Stock Markets Suffer Significant Losses After Trump Responds Angrily to China's Retaliatory Tariffs

The three main U.S. stock indices suffered significant losses on Friday after President Donald Trump responded angrily to China's announcement that it would be levying retaliatory tariffs against the U.S. in the latest escalation of the long-running trade war between the world's two largest economies.

China said Friday morning that it would levy tariffs of 5 and 10 percent on $75 billion of U.S. goods. The tariffs, which would affect imports including soybeans, automobiles and oil, will take effect on September 1 and December 15, matching the dates when the Trump administration has said it will impose new tariffs on imports from China.

Trump responded with a series of tweets taking aim at China's policies on intellectual property, which he has alleged amount to theft, and threatening a response this afternoon.

"We don't need China and, frankly, would be far better off without them. The vast amounts of money made and stolen by China from the United States, year after year, for decades, will and must STOP. Our great American companies are hereby ordered to immediately start looking for an alternative to China," the president wrote.

The president posted his tweets at 10:59 a.m. Eastern time. At 11 a.m. Eastern time, the Nasdaq, Dow Jones industrial average and S and P 500 all began suffering large downward slides. The Dow Jones eventually dropped 2.1 percent, while the S&P 500 declined 2.2 percent and the Nasdaq shed 2.7 percent. Bond yields also suffered on Friday, while the CBOE Volatility Index increased as much as 26 percent.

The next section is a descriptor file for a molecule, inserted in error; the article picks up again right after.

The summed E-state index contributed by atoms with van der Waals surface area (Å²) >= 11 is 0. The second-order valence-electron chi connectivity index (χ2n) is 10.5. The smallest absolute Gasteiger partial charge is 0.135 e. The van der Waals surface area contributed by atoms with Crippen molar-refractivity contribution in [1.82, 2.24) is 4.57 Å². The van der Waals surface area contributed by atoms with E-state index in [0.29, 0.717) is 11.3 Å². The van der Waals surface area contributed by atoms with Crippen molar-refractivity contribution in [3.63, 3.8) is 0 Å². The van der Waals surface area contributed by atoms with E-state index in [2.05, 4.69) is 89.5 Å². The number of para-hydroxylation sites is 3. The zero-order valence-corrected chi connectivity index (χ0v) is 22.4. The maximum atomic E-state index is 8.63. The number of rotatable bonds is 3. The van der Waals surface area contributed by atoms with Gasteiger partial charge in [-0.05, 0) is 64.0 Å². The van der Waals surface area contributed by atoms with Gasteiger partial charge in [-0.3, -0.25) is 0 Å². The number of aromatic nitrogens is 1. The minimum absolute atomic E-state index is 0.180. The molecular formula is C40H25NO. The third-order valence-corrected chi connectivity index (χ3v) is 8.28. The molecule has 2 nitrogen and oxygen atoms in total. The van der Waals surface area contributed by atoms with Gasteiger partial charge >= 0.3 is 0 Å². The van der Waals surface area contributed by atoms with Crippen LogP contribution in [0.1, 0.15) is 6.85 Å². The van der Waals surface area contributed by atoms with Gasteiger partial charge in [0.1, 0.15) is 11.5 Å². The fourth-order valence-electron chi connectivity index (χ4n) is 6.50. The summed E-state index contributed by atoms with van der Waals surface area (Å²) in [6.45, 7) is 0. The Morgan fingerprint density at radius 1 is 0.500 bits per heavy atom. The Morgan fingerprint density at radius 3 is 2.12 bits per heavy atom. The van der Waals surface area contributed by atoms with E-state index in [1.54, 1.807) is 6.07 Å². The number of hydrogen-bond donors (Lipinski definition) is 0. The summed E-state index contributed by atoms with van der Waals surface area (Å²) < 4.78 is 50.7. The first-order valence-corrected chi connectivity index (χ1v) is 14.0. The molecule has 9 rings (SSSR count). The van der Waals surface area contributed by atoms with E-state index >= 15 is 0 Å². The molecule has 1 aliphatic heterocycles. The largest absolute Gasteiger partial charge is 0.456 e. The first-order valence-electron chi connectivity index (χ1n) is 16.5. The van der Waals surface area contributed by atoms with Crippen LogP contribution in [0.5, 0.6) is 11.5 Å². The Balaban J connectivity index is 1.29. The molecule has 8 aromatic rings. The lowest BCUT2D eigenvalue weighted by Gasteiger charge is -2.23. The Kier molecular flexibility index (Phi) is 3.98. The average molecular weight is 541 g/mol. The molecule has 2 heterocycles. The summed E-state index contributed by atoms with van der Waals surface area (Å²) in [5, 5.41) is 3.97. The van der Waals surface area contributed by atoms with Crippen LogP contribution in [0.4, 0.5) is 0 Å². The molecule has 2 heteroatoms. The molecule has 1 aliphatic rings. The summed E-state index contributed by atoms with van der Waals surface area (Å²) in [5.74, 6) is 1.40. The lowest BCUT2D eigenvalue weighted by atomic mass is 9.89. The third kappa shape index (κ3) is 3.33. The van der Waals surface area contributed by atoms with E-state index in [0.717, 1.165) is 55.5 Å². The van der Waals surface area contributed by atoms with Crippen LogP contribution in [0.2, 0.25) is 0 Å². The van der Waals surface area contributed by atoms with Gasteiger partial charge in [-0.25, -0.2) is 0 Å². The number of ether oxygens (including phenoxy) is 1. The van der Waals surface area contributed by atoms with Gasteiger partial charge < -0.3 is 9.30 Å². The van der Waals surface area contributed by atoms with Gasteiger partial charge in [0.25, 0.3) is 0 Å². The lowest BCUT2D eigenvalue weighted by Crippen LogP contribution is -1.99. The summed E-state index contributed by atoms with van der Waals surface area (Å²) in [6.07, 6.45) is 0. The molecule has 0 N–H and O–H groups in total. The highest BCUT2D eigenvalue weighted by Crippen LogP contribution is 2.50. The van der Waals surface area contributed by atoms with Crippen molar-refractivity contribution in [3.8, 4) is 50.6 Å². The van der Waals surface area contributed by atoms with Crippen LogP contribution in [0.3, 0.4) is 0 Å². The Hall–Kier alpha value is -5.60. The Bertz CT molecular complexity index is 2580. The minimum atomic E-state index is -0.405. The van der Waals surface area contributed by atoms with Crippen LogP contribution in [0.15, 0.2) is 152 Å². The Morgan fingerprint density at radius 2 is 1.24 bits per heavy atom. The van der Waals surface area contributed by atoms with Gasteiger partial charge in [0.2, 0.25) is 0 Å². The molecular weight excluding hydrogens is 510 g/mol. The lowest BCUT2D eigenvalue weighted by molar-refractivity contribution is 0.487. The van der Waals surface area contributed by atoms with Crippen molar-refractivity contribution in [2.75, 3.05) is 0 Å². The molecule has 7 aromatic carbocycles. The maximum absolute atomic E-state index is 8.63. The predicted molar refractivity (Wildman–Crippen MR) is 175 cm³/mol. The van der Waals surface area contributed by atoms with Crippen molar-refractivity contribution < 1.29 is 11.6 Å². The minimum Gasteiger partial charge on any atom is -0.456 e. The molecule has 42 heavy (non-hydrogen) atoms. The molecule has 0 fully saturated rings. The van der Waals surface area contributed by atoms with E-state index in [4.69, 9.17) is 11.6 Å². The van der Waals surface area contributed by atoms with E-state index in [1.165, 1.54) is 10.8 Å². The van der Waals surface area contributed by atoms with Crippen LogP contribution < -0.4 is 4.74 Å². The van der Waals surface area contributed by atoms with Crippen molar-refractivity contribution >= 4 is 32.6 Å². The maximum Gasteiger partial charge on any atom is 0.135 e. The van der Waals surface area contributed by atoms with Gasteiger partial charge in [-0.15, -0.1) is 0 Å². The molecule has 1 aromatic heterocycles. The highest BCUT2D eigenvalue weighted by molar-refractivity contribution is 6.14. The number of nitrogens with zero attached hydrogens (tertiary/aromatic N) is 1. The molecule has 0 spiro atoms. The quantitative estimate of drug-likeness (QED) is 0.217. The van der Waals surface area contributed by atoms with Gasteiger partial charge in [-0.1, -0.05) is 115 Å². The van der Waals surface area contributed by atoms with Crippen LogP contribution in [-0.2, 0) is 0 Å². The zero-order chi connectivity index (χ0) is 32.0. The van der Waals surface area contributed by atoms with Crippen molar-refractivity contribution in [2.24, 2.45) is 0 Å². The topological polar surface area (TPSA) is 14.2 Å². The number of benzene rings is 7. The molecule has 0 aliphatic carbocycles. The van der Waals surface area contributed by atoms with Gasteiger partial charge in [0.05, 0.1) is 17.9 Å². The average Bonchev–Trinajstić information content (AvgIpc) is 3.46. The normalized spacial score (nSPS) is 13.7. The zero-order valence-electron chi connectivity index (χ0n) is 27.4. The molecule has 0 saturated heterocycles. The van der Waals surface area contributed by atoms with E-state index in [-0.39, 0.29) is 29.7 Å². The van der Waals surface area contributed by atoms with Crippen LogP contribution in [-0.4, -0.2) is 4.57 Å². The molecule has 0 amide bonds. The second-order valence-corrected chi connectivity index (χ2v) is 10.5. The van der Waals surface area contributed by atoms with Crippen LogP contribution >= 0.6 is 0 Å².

In June, more than 300 business executives piled into Washington to protest against tariffs that Trump had threatened to impose on Beijing.

Although the president eventually withdrew the threat, he announced earlier this month that tariffs on $300 billion of goods imported from China would be subjected to tariffs on September 1. He again modified his threat, announcing the delay of some of the tariffs until December 15 in statements that appeared to acknowledge what Trump has long denied: consumers and businesses are bearing the cost of the trade war.

China has used the tariffs to target some groups who voted overwhelmingly for Trump in 2016. Farmers, in particular, have been hit hard by the tariffs. They sent $19.5 billion of agricultural products to China in 2017, but that number had declined to $5.9 billion in 2018. Even so, farmers have steadfastly maintained their support for Trump, with 78 percent saying they think the trade dispute with China will be resolved in a way that benefits U.S. agriculture, according to the latest producer survey from the Purdue Center for Commercial Agriculture.

President Donald Trump signs a proclamation that will eliminate student loan debt for qualifying disabled veterans following a speech at the American Veterans (AMVETS) 75th National Convention at the Galt House on August 21 in Louisville, Kentucky. Scott Olson/Getty Images